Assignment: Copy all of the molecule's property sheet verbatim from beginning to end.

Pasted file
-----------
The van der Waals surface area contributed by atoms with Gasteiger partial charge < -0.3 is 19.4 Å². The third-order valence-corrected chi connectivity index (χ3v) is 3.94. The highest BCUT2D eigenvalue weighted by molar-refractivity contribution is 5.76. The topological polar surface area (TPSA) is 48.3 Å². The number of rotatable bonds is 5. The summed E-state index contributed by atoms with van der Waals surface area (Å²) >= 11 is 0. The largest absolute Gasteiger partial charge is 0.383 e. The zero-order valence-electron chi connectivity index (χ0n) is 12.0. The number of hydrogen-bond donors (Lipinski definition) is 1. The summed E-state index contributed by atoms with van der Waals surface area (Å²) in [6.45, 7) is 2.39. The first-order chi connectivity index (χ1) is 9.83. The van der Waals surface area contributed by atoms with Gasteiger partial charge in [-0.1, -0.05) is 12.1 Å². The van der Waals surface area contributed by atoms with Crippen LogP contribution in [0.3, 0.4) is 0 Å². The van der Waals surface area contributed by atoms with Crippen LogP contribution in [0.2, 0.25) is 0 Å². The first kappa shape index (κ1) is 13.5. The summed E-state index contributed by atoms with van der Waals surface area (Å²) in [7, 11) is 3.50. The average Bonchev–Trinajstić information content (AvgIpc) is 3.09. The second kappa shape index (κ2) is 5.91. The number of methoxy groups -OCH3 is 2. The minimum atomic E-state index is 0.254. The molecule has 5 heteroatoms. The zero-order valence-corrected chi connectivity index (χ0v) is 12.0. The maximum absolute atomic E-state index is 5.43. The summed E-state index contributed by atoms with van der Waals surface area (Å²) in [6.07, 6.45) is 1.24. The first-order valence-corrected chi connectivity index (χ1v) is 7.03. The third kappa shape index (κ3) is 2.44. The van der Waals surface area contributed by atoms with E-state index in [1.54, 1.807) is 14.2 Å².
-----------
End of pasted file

The van der Waals surface area contributed by atoms with Gasteiger partial charge < -0.3 is 19.4 Å². The third-order valence-corrected chi connectivity index (χ3v) is 3.94. The highest BCUT2D eigenvalue weighted by molar-refractivity contribution is 5.76. The topological polar surface area (TPSA) is 48.3 Å². The number of rotatable bonds is 5. The summed E-state index contributed by atoms with van der Waals surface area (Å²) >= 11 is 0. The largest absolute Gasteiger partial charge is 0.383 e. The zero-order valence-electron chi connectivity index (χ0n) is 12.0. The number of hydrogen-bond donors (Lipinski definition) is 1. The summed E-state index contributed by atoms with van der Waals surface area (Å²) in [6.45, 7) is 2.39. The first-order chi connectivity index (χ1) is 9.83. The van der Waals surface area contributed by atoms with Gasteiger partial charge in [-0.1, -0.05) is 12.1 Å². The van der Waals surface area contributed by atoms with Crippen LogP contribution in [0.3, 0.4) is 0 Å². The van der Waals surface area contributed by atoms with Crippen LogP contribution in [0.2, 0.25) is 0 Å². The first kappa shape index (κ1) is 13.5. The summed E-state index contributed by atoms with van der Waals surface area (Å²) in [7, 11) is 3.50. The average Bonchev–Trinajstić information content (AvgIpc) is 3.09. The second kappa shape index (κ2) is 5.91. The number of methoxy groups -OCH3 is 2. The minimum atomic E-state index is 0.254. The molecule has 5 heteroatoms. The zero-order valence-corrected chi connectivity index (χ0v) is 12.0. The maximum absolute atomic E-state index is 5.43. The summed E-state index contributed by atoms with van der Waals surface area (Å²) in [6.07, 6.45) is 1.24. The first-order valence-corrected chi connectivity index (χ1v) is 7.03. The third kappa shape index (κ3) is 2.44. The van der Waals surface area contributed by atoms with E-state index in [1.54, 1.807) is 14.2 Å².